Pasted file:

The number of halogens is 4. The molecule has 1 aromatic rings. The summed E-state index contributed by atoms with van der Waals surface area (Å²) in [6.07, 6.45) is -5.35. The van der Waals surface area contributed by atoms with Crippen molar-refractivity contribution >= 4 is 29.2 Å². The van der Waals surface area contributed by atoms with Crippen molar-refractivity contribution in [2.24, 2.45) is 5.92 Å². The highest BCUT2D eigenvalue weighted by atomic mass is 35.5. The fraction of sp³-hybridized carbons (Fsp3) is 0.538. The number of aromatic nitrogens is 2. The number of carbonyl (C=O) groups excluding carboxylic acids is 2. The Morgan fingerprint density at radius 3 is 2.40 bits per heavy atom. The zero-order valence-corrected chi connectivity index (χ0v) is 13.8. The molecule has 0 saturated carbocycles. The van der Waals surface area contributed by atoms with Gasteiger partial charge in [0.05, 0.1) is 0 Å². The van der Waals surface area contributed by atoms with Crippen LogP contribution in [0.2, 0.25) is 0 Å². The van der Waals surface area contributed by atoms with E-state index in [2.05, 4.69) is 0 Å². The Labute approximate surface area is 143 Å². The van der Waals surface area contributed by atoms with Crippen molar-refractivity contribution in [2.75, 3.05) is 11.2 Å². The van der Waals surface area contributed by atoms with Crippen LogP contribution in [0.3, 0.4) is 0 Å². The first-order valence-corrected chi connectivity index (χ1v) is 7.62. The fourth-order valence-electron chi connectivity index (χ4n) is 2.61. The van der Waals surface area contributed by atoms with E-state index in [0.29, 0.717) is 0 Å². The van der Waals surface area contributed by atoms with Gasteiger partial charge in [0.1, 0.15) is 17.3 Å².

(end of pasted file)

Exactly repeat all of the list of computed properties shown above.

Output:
The number of halogens is 4. The molecule has 1 aromatic rings. The summed E-state index contributed by atoms with van der Waals surface area (Å²) in [6.07, 6.45) is -5.35. The van der Waals surface area contributed by atoms with Crippen molar-refractivity contribution >= 4 is 29.2 Å². The van der Waals surface area contributed by atoms with Crippen molar-refractivity contribution in [2.24, 2.45) is 5.92 Å². The highest BCUT2D eigenvalue weighted by atomic mass is 35.5. The fraction of sp³-hybridized carbons (Fsp3) is 0.538. The number of aromatic nitrogens is 2. The number of carbonyl (C=O) groups excluding carboxylic acids is 2. The Morgan fingerprint density at radius 3 is 2.40 bits per heavy atom. The zero-order valence-corrected chi connectivity index (χ0v) is 13.8. The molecule has 0 saturated carbocycles. The van der Waals surface area contributed by atoms with Gasteiger partial charge in [0.05, 0.1) is 0 Å². The van der Waals surface area contributed by atoms with Crippen LogP contribution in [0.2, 0.25) is 0 Å². The van der Waals surface area contributed by atoms with E-state index in [2.05, 4.69) is 0 Å². The Labute approximate surface area is 143 Å². The van der Waals surface area contributed by atoms with Crippen molar-refractivity contribution in [2.75, 3.05) is 11.2 Å². The van der Waals surface area contributed by atoms with Crippen LogP contribution in [0.3, 0.4) is 0 Å². The first-order valence-corrected chi connectivity index (χ1v) is 7.62. The fourth-order valence-electron chi connectivity index (χ4n) is 2.61. The van der Waals surface area contributed by atoms with E-state index in [0.29, 0.717) is 0 Å². The van der Waals surface area contributed by atoms with Gasteiger partial charge in [0.1, 0.15) is 17.3 Å².